Literary Forensics Detective at Work: A pen and some paper is all Dr. Lynn D. Zimmerman needs to catch a criminal. Photo: Christian Taske '07In a more serious case, police asked Dr. Zimmerman to draw out a confession from a suspect via e-mail. The suspect, an employee at an Ohio university, was accused of sexually assaulting an intoxicated student on a trip. The suspect then wrote e-mails to the student expressing both guilt and hope for an ongoing sexual relationship. The student went to the police, who wanted to avoid a he-said-he-said scenario. Since there were no witnesses to the crime, only an e-mailed confession would convict the suspect.

Pretending to be the student, Dr. Zimmerman answered the suspect’s e-mails asking for clarification of what exactly had happened on that trip. Over the course of the week, the suspect came close to admitting his crime but always stopped just short of it. Fearing that other students might be in danger, law enforcement officials decided they couldn’t wait any longer and took the suspect in. Without the confession, the case did come down to a he-said-he-said scenario and the prosecutors could not proceed with the case.

Dr. Zimmerman first began her work as a literary forensics consultant in 2002, when her ex-husband, a police officer, needed help with a case. She says her work as an English and communications professor sharpened the skills needed for the job.

“As a teacher you get to know your students’ unique writing styles quickly,” she says. “Every semester I catch students who plagiarize. Every professor who has done this has used literary forensics.”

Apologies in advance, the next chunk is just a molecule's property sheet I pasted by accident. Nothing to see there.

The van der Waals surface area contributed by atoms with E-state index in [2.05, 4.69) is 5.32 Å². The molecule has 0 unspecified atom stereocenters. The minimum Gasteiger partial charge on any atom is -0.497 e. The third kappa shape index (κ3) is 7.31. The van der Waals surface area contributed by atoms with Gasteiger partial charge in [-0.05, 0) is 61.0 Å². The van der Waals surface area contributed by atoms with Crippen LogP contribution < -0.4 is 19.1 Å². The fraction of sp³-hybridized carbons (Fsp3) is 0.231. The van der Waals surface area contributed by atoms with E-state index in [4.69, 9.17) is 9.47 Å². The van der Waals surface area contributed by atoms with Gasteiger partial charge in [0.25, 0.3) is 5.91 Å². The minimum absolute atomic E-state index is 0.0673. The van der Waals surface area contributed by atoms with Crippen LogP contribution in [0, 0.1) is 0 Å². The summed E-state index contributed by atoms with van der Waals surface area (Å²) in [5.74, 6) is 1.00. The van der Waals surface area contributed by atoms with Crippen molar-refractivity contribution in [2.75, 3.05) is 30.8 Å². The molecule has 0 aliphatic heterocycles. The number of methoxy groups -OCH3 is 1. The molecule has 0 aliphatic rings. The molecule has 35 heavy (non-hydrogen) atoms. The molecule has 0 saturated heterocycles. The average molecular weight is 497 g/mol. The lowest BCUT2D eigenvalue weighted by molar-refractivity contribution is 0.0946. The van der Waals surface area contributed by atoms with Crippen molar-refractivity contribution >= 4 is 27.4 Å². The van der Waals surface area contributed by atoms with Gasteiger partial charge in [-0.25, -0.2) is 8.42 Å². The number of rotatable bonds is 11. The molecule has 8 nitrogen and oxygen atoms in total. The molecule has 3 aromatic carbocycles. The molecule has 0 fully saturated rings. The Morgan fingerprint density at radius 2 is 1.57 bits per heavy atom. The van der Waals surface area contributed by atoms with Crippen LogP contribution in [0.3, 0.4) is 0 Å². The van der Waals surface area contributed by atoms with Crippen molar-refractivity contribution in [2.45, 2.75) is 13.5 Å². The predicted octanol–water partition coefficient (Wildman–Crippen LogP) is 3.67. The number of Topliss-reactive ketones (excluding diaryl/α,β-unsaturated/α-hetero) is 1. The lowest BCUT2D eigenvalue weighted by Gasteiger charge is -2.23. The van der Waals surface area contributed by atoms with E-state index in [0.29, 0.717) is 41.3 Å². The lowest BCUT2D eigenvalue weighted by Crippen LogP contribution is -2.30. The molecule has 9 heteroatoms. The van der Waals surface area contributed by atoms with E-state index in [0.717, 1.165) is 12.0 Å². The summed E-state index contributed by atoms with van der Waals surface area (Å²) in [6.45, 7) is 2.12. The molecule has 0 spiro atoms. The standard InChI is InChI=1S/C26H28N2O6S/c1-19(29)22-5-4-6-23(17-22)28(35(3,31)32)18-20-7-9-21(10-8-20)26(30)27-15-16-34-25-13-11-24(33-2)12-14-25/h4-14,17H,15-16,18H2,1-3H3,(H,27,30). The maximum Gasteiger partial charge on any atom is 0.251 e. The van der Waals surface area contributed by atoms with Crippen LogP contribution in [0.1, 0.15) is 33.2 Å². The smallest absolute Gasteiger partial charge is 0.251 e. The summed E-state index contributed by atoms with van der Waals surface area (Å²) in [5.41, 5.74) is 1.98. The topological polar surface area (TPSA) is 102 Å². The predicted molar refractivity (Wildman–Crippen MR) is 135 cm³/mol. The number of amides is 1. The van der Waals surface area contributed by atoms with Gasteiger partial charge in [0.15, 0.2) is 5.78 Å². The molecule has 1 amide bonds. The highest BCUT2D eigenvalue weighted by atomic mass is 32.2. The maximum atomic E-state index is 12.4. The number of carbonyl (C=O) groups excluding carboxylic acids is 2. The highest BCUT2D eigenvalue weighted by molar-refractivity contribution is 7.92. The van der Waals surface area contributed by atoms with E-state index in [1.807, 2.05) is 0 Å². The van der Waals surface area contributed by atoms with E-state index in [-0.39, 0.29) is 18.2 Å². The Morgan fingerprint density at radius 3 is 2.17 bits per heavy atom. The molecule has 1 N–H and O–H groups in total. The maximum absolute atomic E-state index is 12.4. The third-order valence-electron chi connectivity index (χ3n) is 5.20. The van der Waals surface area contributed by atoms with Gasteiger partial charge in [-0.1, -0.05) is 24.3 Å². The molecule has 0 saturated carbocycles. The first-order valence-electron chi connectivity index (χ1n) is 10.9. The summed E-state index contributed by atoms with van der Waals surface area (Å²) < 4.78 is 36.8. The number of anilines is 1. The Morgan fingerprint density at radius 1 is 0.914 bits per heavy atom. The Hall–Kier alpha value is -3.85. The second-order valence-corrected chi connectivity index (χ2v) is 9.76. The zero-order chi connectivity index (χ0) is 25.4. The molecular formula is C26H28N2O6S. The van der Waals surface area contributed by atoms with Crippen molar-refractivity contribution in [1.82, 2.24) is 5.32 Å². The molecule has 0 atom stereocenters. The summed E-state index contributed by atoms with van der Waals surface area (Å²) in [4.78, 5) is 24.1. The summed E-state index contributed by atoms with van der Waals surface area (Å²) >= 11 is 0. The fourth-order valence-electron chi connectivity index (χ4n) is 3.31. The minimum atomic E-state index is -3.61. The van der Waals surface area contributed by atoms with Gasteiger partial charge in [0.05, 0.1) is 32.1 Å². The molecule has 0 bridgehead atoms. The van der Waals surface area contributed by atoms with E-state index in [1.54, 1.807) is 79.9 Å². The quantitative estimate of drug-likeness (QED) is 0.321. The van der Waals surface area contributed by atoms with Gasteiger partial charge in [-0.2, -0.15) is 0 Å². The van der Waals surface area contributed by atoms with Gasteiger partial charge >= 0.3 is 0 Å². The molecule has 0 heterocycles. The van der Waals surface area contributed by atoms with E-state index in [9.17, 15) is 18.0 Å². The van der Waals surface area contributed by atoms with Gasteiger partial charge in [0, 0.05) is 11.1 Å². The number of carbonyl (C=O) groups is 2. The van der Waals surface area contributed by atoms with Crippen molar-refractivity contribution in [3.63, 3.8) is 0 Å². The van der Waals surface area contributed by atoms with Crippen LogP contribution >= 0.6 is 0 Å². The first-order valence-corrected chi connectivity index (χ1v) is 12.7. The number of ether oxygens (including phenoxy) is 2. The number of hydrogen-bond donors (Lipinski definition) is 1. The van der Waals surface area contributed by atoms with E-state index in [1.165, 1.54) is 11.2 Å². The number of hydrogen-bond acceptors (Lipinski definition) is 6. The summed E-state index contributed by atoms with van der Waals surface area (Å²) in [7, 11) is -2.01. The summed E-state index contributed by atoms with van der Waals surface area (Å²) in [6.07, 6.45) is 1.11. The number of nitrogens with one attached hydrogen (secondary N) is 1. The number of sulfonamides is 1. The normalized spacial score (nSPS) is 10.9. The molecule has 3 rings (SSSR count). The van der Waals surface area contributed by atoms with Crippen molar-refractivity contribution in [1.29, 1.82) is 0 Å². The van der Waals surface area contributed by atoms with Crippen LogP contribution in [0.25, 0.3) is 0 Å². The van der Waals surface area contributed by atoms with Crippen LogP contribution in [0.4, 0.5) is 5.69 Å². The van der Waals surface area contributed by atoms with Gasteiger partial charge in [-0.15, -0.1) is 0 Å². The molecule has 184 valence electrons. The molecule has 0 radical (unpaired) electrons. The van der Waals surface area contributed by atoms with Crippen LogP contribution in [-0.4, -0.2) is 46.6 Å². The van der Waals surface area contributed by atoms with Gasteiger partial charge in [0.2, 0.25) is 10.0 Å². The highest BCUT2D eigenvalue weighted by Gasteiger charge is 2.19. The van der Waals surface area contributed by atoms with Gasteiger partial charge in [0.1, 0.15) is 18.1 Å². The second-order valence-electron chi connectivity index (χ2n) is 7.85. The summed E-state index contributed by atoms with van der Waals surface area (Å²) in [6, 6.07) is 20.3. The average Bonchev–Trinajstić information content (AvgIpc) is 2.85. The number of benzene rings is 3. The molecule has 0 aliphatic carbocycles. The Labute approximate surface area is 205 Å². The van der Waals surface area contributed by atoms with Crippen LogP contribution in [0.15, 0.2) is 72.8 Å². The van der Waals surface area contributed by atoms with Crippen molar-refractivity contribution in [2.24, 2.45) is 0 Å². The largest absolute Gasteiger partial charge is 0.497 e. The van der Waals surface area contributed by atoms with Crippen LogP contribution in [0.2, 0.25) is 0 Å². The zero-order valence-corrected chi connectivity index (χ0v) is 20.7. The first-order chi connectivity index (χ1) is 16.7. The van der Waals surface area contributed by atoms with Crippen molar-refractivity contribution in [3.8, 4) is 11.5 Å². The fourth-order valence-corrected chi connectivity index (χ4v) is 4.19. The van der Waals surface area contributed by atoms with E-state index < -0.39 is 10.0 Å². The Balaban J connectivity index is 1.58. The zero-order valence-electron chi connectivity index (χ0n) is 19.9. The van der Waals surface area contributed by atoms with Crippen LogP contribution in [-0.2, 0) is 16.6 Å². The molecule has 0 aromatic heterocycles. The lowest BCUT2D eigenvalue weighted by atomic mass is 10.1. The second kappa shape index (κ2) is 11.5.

Dr. Zimmerman, the new chair of Notre Dame’s English and Communication Department, says English professors need to take their work out of the Ivory Tower. Fascinated by how the study of language can assist in fixing real-life crises, literary forensics was her way out of that tower.

“This type of work transcends the medium,” Dr. Zimmerman says. “It’s much more open and credible than handwriting analysis.”

Dr. Zimmerman says she is amazed by how many people in law enforcement are still not aware that this tool is available to them, even though her findings are fully admissible as evidence in court and could be used to solve high-profile cases.

One high-profile case, which initially sparked Dr. Zimmerman’s interest in the study of language in criminal cases, was the Oklahoma City Bombing. In her doctoral dissertation titled “Disarming Militia Discourse: Analyzing The Turner Diaries,” she explored how language use in Timothy McVeigh’s copy of that novel aided him in the bombing.

The landmark case that established literary forensics as a credible tool for prosecution was that of Ted Kaczynski, the Unabomber who went on a mail bombing spree that spanned nearly 20 years. The break in the case came when Kaczynski’s sister-in-law noticed similarities in the writing style of the Unabomber’s manifesto and her brother-in-law’s essays. FBI intelligence analyst James Fitzgerald launched an investigation and found identical phrasing in both sets of documents. The evidence helped convict Kaczynski.

Dr. Zimmerman’s cases have not been of that magnitude, but she hopes that her work will continue to gain recognition and help solve crimes. In the meantime, any student in her classes contemplating plagiarism should be warned: There’s a literary forensics detective sitting at the desk in front of you.                

Christian Taske ’07 is the editor and writer at Notre Dame College.